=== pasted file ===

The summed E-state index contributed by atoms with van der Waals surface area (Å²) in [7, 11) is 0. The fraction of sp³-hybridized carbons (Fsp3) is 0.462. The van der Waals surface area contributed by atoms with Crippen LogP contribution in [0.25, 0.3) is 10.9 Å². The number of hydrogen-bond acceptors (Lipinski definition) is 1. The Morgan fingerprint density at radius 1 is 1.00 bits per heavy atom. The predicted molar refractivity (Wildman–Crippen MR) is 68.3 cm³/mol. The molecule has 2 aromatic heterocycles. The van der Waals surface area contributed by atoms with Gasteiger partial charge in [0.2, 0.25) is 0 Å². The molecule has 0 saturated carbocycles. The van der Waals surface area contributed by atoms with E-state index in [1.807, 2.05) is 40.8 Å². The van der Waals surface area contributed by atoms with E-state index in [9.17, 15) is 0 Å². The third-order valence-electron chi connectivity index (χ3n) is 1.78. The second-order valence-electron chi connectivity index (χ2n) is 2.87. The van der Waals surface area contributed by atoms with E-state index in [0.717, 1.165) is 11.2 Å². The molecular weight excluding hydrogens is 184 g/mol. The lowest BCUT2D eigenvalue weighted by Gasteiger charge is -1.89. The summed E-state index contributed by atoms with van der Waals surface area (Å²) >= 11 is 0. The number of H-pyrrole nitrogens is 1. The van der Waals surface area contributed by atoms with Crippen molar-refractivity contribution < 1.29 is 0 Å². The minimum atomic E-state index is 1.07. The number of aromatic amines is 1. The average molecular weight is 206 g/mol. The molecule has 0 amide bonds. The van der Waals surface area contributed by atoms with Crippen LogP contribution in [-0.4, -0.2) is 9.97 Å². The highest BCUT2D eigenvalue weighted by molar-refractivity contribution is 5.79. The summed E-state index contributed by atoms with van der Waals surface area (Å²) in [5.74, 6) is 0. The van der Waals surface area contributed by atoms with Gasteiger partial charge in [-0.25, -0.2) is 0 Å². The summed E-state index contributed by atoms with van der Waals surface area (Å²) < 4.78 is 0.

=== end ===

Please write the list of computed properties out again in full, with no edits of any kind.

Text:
The summed E-state index contributed by atoms with van der Waals surface area (Å²) in [7, 11) is 0. The fraction of sp³-hybridized carbons (Fsp3) is 0.462. The van der Waals surface area contributed by atoms with Crippen LogP contribution in [0.25, 0.3) is 10.9 Å². The number of hydrogen-bond acceptors (Lipinski definition) is 1. The Morgan fingerprint density at radius 1 is 1.00 bits per heavy atom. The predicted molar refractivity (Wildman–Crippen MR) is 68.3 cm³/mol. The molecule has 2 aromatic heterocycles. The van der Waals surface area contributed by atoms with Gasteiger partial charge in [0.2, 0.25) is 0 Å². The molecule has 0 saturated carbocycles. The van der Waals surface area contributed by atoms with E-state index in [1.807, 2.05) is 40.8 Å². The van der Waals surface area contributed by atoms with E-state index in [9.17, 15) is 0 Å². The third-order valence-electron chi connectivity index (χ3n) is 1.78. The second-order valence-electron chi connectivity index (χ2n) is 2.87. The van der Waals surface area contributed by atoms with E-state index in [0.717, 1.165) is 11.2 Å². The molecular weight excluding hydrogens is 184 g/mol. The lowest BCUT2D eigenvalue weighted by Gasteiger charge is -1.89. The summed E-state index contributed by atoms with van der Waals surface area (Å²) >= 11 is 0. The number of H-pyrrole nitrogens is 1. The van der Waals surface area contributed by atoms with Crippen molar-refractivity contribution < 1.29 is 0 Å². The minimum atomic E-state index is 1.07. The number of aromatic amines is 1. The average molecular weight is 206 g/mol. The molecule has 0 amide bonds. The van der Waals surface area contributed by atoms with Crippen LogP contribution in [-0.4, -0.2) is 9.97 Å². The highest BCUT2D eigenvalue weighted by molar-refractivity contribution is 5.79. The summed E-state index contributed by atoms with van der Waals surface area (Å²) in [5.74, 6) is 0. The van der Waals surface area contributed by atoms with Gasteiger partial charge in [-0.25, -0.2) is 0 Å². The summed E-state index contributed by atoms with van der Waals surface area (Å²) < 4.78 is 0.